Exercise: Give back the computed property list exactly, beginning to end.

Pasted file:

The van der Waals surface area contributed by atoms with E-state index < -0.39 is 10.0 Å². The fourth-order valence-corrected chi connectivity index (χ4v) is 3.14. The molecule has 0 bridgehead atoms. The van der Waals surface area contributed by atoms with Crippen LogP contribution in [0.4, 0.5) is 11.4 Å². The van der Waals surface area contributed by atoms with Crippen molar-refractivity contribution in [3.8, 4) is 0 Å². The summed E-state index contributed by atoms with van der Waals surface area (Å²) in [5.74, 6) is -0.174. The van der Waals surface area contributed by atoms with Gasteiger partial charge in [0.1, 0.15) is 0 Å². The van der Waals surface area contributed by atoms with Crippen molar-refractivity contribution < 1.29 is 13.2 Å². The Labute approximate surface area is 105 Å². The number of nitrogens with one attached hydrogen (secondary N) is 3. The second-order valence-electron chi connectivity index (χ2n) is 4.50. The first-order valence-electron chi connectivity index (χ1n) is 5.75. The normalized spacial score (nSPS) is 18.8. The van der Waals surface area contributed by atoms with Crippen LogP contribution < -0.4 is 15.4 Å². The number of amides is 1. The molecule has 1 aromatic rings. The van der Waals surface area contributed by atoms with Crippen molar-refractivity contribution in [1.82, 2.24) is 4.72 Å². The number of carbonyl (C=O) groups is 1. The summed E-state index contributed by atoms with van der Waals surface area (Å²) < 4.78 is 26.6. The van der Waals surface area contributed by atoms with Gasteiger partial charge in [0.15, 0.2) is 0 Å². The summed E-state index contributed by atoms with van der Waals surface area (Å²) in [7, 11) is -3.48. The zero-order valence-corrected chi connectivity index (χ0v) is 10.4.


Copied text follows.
The van der Waals surface area contributed by atoms with E-state index < -0.39 is 10.0 Å². The fourth-order valence-corrected chi connectivity index (χ4v) is 3.14. The molecule has 0 bridgehead atoms. The van der Waals surface area contributed by atoms with Crippen LogP contribution in [0.4, 0.5) is 11.4 Å². The van der Waals surface area contributed by atoms with Crippen molar-refractivity contribution in [3.8, 4) is 0 Å². The summed E-state index contributed by atoms with van der Waals surface area (Å²) in [5.74, 6) is -0.174. The van der Waals surface area contributed by atoms with Gasteiger partial charge in [0.1, 0.15) is 0 Å². The van der Waals surface area contributed by atoms with Crippen molar-refractivity contribution < 1.29 is 13.2 Å². The Labute approximate surface area is 105 Å². The number of nitrogens with one attached hydrogen (secondary N) is 3. The second-order valence-electron chi connectivity index (χ2n) is 4.50. The first-order valence-electron chi connectivity index (χ1n) is 5.75. The normalized spacial score (nSPS) is 18.8. The van der Waals surface area contributed by atoms with Crippen LogP contribution < -0.4 is 15.4 Å². The number of amides is 1. The molecule has 1 aromatic rings. The van der Waals surface area contributed by atoms with Crippen molar-refractivity contribution in [1.82, 2.24) is 4.72 Å². The number of carbonyl (C=O) groups is 1. The summed E-state index contributed by atoms with van der Waals surface area (Å²) < 4.78 is 26.6. The van der Waals surface area contributed by atoms with Gasteiger partial charge in [0.15, 0.2) is 0 Å². The summed E-state index contributed by atoms with van der Waals surface area (Å²) in [7, 11) is -3.48. The zero-order valence-corrected chi connectivity index (χ0v) is 10.4.